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Painful Glimpse of Home for Palestinians

By Deborah Sontag, The New York Times, May 30, 2000

AIN EL HILWE, Lebanon, May 26 -- For the Palestinians who have lived for half a century in squalid, supposedly makeshift refugee camps in Lebanon, the Israeli troop withdrawal proved a bittersweet experience.

Like everyone else, they were swept up in the euphoria of what was seen here as the powerful Israeli Army's routing by guerrilla forces after a 22-year David and Goliath battle. Although the Palestinians live a life apart from the Lebanese, they joined the national traffic jam, jangling in battered cars along the coastal highway into the liberated occupation zone.

For them, however, the moment was distinctly powerful: from the newly opened border area, they could gaze on the hills of what they consider their land. For an entire generation of Palestinians in Lebanon, it was the very first glimpse, and suddenly, painfully, they felt both closer and farther than ever.

Given the Lebanese joy, the moment also painfully underscored just how distant is the Palestinians' ever-more-elusive goal of returning as they increasingly feel abandoned by the Palestinian leadership in Gaza City.

"I'm a man, but I wept like a baby," said Ahmad Kuleib, 19, who was born in this camp, as was his father before him. "I never understood how deprived I was until that day, when I pathetically waved a Palestinian flag behind a fence at the Israeli border."

This camp sits in the south, near Sidon, behind a Lebanese Army barrier that looks like a conceptual sculpture -- red and white barrels piled precariously among sandbags sprouting weeds as tall as a child. Inside, though their tents long ago gave way to concrete shacks with corrugated tin roofs, tens of thousands of Palestinians remain organized by the villages that their families left in 1948.

Mr. Kuleib, for instance, lives on Mazra Alley, named for his grandparents' town near Acre, in northwest Israel. Mazra Alley is two feet wide in a camp that covers one square mile. Because the only permitted construction is upward, the ad hoc second and third stories hang over and dim the alley during the broadest daylight. Jury-rigged electrical wires braid into a spidery lattice overhead.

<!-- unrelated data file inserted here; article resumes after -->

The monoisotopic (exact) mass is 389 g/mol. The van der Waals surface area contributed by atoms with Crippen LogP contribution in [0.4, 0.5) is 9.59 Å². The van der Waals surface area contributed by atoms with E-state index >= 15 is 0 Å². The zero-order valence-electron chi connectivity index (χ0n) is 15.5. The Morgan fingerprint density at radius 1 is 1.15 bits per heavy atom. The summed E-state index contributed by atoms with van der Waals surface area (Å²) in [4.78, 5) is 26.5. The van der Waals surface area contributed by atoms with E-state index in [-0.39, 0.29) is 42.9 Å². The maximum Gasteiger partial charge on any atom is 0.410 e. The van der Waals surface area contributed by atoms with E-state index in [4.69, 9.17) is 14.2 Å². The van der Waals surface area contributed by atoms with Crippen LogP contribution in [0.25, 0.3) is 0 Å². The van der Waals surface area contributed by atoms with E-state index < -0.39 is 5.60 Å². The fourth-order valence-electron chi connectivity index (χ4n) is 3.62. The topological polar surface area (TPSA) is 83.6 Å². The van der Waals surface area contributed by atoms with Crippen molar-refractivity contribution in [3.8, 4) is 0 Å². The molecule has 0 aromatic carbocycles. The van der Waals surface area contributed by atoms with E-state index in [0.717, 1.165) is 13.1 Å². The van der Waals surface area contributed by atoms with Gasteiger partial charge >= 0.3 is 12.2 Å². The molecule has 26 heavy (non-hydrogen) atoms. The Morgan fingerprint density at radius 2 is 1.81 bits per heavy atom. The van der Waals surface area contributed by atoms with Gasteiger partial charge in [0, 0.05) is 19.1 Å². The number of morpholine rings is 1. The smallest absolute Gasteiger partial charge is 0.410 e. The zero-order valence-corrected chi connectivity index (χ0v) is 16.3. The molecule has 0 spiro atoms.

Mr. Kuleib, who wore a backward baseball cap and a T-shirt that says "Palestine," is nominally a carpenter, as is his older brother, Wael. But there is little work inside the camp, and no work outside, where they rarely venture. The Palestinians have no civil rights in Lebanon, and most professions are forbidden to them. The camp has a 70 percent unemployment rate and depends for income on black market labor, smuggling, international welfare and remittances from Palestinian guest workers in Europe.

Idleness defines the camp, which gives everyone much time to polish -- literally -- the keys to their family homes in what is now Israel. They also smoke water pipes, play cards and attend meetings of the diverse political factions that divide the camps, in which they assess and re-assess their struggle, always coming to the same dead end.

"They've written us off," said Mohd Hussein Kuleib, 45, Ahmad's father, referring to Palestinian and world leaders. "We don't exist anymore."

While the refugees have had that neglected feeling for some time, it is rarely given voice. Recently, it has crept over them with intensity as the Israeli-Palestinian peace talks have entered the final rounds. But then it hit particularly hard as the recent events unfolded.

"Stressing the positive, I'd like to say that it was inspiring to see that Israel is not divine and that it can be beaten," said Chafik al-Hout, the former and now de facto Palestine Liberation Organization representative in Beirut and an unharnessed critic of Yasir Arafat, the Palestinian leader.

"But at the same time, we can't hide our frustration, owing to the fact that we have lost on our two tracks," he continued. "We have tried the armed struggle, which didn't lead to anything, and unfortunately our Arafat opted for the diplomatic track. That began with the very stupid decision to postpone the issue of refugees and will end with Arafat in the Guinness Book of World Records for concessions."

Israel has consistently rejected the right of return for the Palestinian refugees, and Prime Minister Ehud Barak repeated this as one of his four "red lines." In Mr. Arafat's oratory, the right of return of the refugees is still a sacred and primary demand. But in the reality of the peace talks, the refugee issue has never been given priority because each side's position is so intractable.

The Palestinians constitute the largest refugee group in the world. There are 3.5 million registered with the United Nations Relief and Works Agency, which provides them with education, health care, relief and social services. Refugee advocates say the total number is 4.9 million. Israel dismisses both numbers as inflated but offers none of its own.

About 400,000 Palestinians are registered in Lebanon, but only about half actually live there while the rest emigrated temporarily or permanently to Europe, their leaders say. Of 12 camps, Ain el Hilwe is the largest, with about 41,000 refugees, according to the United Nations.